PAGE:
There are many things which could be said to be a part of the Unix
philosophy. One of those, certainly, is that the operating system should
stay out of the user's way to the greatest extent possible, even if said
user is intent on doing something harmful. There is a classic quote
attributed to Eric Allman:
Unix gives you just enough rope to hang yourself -- and then a
couple of more feet, just to be sure.
Anybody who has administered Unix-like systems for long enough has probably
ended up swinging from that rope at least once. So one would think that
there might be support for work which reduces the potential for
self-hanging. And indeed there is, but that doesn't mean that all such
changes are welcome.
Readers with a lot of spare time and a desire to wander into email
flamewars could probably occupy themselves with this
fedora-devel thread for quite some time. It seems that the X.org developers recently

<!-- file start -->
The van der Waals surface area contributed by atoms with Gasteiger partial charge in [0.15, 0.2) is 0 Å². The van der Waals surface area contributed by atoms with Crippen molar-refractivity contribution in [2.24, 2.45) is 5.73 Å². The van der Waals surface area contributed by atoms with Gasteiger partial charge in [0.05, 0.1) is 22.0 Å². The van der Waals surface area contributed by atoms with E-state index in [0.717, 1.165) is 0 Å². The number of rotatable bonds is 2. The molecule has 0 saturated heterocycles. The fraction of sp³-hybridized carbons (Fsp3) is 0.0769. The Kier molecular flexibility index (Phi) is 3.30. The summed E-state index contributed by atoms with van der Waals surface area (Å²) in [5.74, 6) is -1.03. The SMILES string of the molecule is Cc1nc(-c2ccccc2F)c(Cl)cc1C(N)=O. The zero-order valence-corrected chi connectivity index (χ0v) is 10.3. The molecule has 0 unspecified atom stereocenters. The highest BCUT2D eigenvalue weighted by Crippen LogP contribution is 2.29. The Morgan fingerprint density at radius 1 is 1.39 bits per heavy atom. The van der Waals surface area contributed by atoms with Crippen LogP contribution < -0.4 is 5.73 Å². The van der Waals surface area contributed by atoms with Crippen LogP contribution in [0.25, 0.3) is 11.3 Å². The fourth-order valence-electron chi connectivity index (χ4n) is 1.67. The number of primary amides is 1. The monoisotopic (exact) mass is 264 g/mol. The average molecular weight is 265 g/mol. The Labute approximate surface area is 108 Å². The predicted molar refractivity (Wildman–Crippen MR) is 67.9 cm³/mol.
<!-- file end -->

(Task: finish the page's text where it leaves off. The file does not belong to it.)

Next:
decided that the three-finger salute (alt-control-backspace) should no longer, by
default, immediately kill the X server. The reasoning behind this change
is clear enough: it can be really irritating to hit the wrong key sequence
and watch all of one's work evaporate before one's eyes. Besides, the
environmental costs of replacing all of those thrown-across-the-room
keyboards is increasingly hard to justify.
Unfortunately for the polar bear population, the change inspired a rather
severe storm of flying keyboards in its own right. A certain Gerry Reno complained on fedora-devel that Fedora should
have overridden X.org's decision regarding this key sequence. Unsatisfied
with the hundreds of responses found there, he took the discussion to the X.org development
list, wherein he claimed:
I read in the Fedora Release Notes the assertions that this change
was due to users complaining about confusion regarding the control
key sequences relating to the X server. That argument was no doubt
made by some in the Emacs community who find that the Emacs key
sequences are similar to the Xorg sequences... I am concerned
because it appears that a tiny minority of Emac [sic] users have managed
to lobby for a very significant change in default behavior for X
server control to the detriment of the majority of users and